Movie Reviews

Movie Review: ‘Men in Black International’

Tessa Thompson and Chris Hemsworth in Men in Black International

If you had told me the onscreen pairing of Tessa Thompson and Chris Hemsworth, who showcased tremendous comedic chemistry in Thor: Ragnarok, would scarcely elicit a chuckle when teaming up again for Men in Black International, I would have thought it inconceivable. Alas, I would have been very, very wrong, as this sequel — presumably meant to serve as a soft reboot — takes the franchise’s intricate balance of science fiction, humor and secret agent adventuring and trades it for an incoherent plot and an endless series of “jokes” that belong on the cutting room floor rather than on the screen.

Thompson is Molly, a lifelong extraterrestrial enthusiast who witnessed a pair of mysterious gentlemen in black suits erase her parents’ memory of an alien encounter when she was a little girl. Her sole mission has been to determine the origin of the fabled Men in Black, and when she finally tracks them down and begs to join the team, Agent O (Emma Thompson) offers her a job almost immediately. When asked about the department’s moniker, clearly a misnomer for an agency with so many women in leadership roles, the elder Thompson’s commentary is one of the few genuinely funny remarks in the film.

Molly (newly rechristened as Agent M) is sent to London for a probationary assignment, where she finds herself paired with Hemsworth’s notoriously aloof Agent H (Hemsworth) — and yes, the primary characters in the film are called “H&M.” Charming and charismatic as ever, Hemsworth manages to make Men in Black International a semi-watchable affair from time to time, but to shoulder the weight of its messy script and weak wisecracks he would need the might of Thor’s hammer (which gets its own cheeky reference during a third act fight scene).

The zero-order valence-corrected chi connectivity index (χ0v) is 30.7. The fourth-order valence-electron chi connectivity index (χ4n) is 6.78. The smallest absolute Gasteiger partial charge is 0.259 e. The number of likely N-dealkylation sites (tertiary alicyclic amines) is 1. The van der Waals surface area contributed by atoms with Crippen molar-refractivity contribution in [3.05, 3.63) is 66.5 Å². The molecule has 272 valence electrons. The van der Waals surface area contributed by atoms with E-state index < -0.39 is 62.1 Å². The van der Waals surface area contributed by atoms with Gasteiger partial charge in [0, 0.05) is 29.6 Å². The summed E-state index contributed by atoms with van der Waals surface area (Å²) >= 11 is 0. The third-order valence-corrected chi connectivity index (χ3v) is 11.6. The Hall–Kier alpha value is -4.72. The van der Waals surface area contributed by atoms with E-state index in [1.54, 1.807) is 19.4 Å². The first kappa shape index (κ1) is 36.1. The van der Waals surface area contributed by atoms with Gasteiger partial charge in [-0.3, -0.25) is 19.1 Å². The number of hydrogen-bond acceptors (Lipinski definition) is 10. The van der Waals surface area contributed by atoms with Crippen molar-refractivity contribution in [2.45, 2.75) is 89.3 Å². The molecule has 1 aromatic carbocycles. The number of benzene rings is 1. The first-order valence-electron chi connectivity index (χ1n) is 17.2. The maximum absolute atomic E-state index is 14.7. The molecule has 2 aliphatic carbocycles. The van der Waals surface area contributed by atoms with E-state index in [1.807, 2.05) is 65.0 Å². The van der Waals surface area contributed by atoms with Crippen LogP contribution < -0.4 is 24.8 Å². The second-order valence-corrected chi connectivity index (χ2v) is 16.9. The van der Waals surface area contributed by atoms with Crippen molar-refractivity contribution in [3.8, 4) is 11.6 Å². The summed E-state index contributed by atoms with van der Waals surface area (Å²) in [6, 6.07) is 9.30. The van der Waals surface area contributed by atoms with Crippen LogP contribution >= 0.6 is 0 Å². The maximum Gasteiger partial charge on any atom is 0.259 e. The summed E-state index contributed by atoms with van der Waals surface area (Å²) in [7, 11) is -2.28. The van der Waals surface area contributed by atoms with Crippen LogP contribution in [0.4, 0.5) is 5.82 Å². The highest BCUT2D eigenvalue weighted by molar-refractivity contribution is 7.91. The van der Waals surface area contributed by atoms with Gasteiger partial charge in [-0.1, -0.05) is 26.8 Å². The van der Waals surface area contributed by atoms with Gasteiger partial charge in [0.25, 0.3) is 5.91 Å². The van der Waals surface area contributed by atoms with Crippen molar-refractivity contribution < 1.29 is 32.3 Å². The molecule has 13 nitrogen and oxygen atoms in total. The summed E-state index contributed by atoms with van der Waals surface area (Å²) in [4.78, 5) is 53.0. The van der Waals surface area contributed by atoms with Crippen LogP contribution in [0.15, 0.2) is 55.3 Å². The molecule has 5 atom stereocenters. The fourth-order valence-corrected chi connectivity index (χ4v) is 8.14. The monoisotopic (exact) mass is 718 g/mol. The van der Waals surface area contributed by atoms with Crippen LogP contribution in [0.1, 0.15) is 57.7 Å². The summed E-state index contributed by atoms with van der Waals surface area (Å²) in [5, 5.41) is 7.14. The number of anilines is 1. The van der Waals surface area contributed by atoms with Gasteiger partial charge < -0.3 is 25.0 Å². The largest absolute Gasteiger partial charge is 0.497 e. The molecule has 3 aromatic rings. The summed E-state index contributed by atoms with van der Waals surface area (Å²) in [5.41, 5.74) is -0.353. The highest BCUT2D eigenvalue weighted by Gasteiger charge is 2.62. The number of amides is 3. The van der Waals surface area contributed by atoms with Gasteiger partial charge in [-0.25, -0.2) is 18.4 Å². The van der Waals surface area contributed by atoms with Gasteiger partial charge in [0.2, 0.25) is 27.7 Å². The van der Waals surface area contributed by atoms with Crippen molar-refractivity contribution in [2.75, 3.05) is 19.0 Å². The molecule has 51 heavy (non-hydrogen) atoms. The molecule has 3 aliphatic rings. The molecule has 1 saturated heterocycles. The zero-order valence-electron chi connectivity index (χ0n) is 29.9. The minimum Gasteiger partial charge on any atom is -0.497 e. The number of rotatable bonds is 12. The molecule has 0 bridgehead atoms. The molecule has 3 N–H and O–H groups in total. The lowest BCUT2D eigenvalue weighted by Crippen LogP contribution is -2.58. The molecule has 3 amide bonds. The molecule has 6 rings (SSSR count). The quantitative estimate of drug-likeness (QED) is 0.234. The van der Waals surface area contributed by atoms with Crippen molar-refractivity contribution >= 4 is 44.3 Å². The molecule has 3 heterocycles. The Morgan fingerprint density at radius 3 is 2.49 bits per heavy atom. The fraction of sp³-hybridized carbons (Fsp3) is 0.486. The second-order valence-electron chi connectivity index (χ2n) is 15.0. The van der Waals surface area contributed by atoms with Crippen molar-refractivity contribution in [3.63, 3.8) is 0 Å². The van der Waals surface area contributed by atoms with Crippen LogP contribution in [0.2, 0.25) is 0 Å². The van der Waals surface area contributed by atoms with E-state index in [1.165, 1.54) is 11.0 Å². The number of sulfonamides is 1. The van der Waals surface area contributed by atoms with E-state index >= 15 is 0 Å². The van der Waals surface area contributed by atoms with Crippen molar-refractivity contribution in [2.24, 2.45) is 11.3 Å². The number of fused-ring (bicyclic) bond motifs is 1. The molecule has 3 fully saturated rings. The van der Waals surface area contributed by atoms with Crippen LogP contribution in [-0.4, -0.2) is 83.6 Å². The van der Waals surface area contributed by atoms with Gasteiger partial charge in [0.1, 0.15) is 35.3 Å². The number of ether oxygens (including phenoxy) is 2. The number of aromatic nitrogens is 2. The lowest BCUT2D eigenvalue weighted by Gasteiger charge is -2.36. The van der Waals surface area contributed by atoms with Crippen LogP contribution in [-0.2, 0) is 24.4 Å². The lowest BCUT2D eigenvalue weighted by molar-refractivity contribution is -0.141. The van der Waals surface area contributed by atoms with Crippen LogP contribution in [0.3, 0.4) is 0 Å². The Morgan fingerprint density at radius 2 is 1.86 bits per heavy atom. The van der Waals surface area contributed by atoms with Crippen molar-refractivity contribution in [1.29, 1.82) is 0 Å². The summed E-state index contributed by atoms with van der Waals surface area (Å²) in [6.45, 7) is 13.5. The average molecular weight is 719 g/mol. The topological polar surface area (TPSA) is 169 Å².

Elsewhere, Liam Neeson growls and glowers as H’s superior officer, High T (ugh), Rebecca Ferguson stops by to cash a paycheck as an intergalactic arms dealer romantically linked to H, and Kumail Nanjiani actually delivers a few razor sharp barbs as the voice of a tiny alien who pledges loyalty to M, and takes an immediate disliking to her partner. Based on the number of shots where Nanjiani’s character appears on his own, usually in close-up, I’d be willing to bet his role was expanded in post-production based on test audience reactions or studio notes (or both).

Overlong and mostly unfunny, Men in Black International offers precious little of the recipe which made the previous films — particularly the original — so endearing. The vaguely explained plot, involving an alien race known as The Hive and a pair of shapeshifting assassins, is muddled and disjointed, and the action is rarely compelling or engaging. Thompson proves that she’s more than capable of headlining a major franchise, but hopefully she can find another tentpole more deserving of her skillset.

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